Tuesday, November 15, 2011

Post-partum Blues for Belsnickel

A couple weeks ago I got the idea to write a story about my family's tradition of Belsnickel, a custom practiced among the Pennsylvania Dutch folks I grew up among. Every year on December 6th we would enthusiastically await the arrival of Belsnickel, an old man who lived in the woods and arrived on our doorstep that evening carrying a sack. He would ask us to say our prayers and then he would give us treats – nuts and tangerines and popcorn balls and little presents. Once I started work on the story I posted a comment on a Facebook forum for people from my home town of St. Marys, Pennsylvania, asking who remembered Belsnickel. I was overwhelmed by the response! So many people added comments telling their Belsnickel stories. I loved it.

For two weeks now I have been getting up 2 hours early to write. Once the story formed it just poured out! The characters sprung up seemingly full-formed, like Minerva from the head of Zeus, and the more I wrote the more memories came tumbling through. A lot of sense memories of the food and the landscape and the manner of conversation and the people. I wrote and rote and wrote.

All weekend I was hammering away on this and by Sunday evening I was exhausted and done. I called it The Reluctant Belsnickel of Opelt's Wood. Yesterday I went through the manuscript and proofed, corrected, adjusted, added and subtracted and, when I couldn't find anything left to adjust, I sent off copies to my four most trusted beta-readers. Now I am sitting here with my “post-partum” blues – this happens every single time I write something and then send it out to be read by my trusted first-read friends. I await their judgment.

I love the story, it is a mixture of humor, quaint characters, pathos, redemption and, of course, love – my favorite subjects. Even a teensy hint of a mystery and – well – Belsnickel. In brief the tale is this: In a rural Pennsylvania town on the edge of the Allegheny National Forest, there is a Catholic Church, whose pastor, Father Nicholas Bauer, wants to revive many of the old Pennsylvania Dutch customs he grew up with as a boy. He is assisted in his efforts by the younger sister of a boyhood friend, Gretchen Fritz, who owns a little quilting and fabric store in town called the Calico Cuckoo. In an effort to revive the Belsnickel custom, Father Nick persuades his old friend Oliver Eberstark to play Belsnickel for the children. But Oliver is a strange person. He was raised by his grandfather in an old mill house deep in Opelt's Wood and as a boy he was handsome, popular, fun and a local heartthrob. He went off to college like most of their friends and was gone for fifteen years but a few years ago, he moved back to Opelt's Wood and has turned into a misanthropic recluse who wants nothing to do with anyone. Nobody knows why.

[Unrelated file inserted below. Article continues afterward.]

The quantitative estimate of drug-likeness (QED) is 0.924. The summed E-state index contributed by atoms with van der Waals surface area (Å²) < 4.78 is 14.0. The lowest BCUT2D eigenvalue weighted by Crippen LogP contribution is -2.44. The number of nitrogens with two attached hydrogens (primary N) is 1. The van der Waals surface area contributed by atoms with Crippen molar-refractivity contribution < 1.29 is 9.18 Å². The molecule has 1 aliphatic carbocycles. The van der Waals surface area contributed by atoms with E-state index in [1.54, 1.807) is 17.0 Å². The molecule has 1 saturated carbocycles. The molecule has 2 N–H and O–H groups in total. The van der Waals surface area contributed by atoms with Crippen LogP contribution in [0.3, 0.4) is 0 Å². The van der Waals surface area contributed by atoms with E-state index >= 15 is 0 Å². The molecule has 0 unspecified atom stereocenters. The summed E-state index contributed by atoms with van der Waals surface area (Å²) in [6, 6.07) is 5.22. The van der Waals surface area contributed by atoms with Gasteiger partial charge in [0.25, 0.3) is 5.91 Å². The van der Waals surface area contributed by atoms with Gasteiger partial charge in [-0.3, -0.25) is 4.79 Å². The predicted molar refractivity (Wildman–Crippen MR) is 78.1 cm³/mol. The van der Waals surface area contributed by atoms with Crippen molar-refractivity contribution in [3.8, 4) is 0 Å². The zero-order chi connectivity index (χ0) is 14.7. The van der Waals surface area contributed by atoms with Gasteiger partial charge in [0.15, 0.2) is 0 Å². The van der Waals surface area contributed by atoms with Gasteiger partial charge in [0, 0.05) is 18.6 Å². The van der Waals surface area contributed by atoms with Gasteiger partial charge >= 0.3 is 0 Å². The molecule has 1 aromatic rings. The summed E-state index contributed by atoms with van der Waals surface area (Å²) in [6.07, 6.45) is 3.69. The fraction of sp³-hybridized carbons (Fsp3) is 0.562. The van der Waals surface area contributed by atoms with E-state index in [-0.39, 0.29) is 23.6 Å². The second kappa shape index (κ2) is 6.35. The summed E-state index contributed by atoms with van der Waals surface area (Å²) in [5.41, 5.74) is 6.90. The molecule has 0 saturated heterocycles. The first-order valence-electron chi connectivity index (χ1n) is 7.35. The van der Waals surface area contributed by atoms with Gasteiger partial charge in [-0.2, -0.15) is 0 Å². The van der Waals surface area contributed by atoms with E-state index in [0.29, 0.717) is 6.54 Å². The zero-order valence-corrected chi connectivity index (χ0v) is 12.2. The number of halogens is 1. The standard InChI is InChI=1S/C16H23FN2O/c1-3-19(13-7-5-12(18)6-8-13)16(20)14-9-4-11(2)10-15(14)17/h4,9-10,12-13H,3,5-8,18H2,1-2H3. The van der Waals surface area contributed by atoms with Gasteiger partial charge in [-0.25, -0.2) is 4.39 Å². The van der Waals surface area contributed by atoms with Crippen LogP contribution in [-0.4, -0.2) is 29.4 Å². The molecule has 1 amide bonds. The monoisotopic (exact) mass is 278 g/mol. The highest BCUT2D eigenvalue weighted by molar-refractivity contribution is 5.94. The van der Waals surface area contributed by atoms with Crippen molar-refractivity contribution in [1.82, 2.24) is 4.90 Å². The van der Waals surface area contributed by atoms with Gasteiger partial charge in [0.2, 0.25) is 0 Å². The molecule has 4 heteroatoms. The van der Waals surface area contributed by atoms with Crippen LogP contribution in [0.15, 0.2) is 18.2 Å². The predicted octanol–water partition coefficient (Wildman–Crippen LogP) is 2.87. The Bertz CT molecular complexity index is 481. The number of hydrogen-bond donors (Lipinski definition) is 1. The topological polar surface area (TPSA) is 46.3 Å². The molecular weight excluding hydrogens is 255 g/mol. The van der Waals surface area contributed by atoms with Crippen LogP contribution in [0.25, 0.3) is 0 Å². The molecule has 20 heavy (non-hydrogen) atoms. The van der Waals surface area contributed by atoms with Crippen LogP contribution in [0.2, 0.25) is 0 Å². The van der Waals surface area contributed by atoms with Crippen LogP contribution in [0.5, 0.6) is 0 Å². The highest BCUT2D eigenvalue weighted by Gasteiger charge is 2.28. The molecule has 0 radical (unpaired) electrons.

Naturally, Father Nick, being something of a busybody, wants to enlist Oliver's participation in reviving old customs but also wants to know what happened to his friend. He is ably assisted in this endeavor by Gretchen who remembers all too well what a dreamboat Oliver used to be.

So the story is out being read and I'll know in a few days what people think.... So I sit here on pins and needles. There is this strange emptiness that occurs once a story is written. I'll have to go back and do more editing and cleaning up and tightening up but my characters are on their own now and I don't get to be alone with them any more. It's a strange feeling.

I want to have this story ready by Thanksgiving weekend and I just might make it – if all goes well and I get good feedback. In the meantime I'm reminding myself to be patient and also not to be sad. My baby is born, now I just have to hope he will be a good baby and thrive.

Thanks for reading.  


  1. I hung on each and every word of your description of your writing process. I am headed into the living room to download the story on my Kindle. Don't worry. It will be wonderful.

  2. I hope that you enjoy it -- I really love it and think it is one of my very best.


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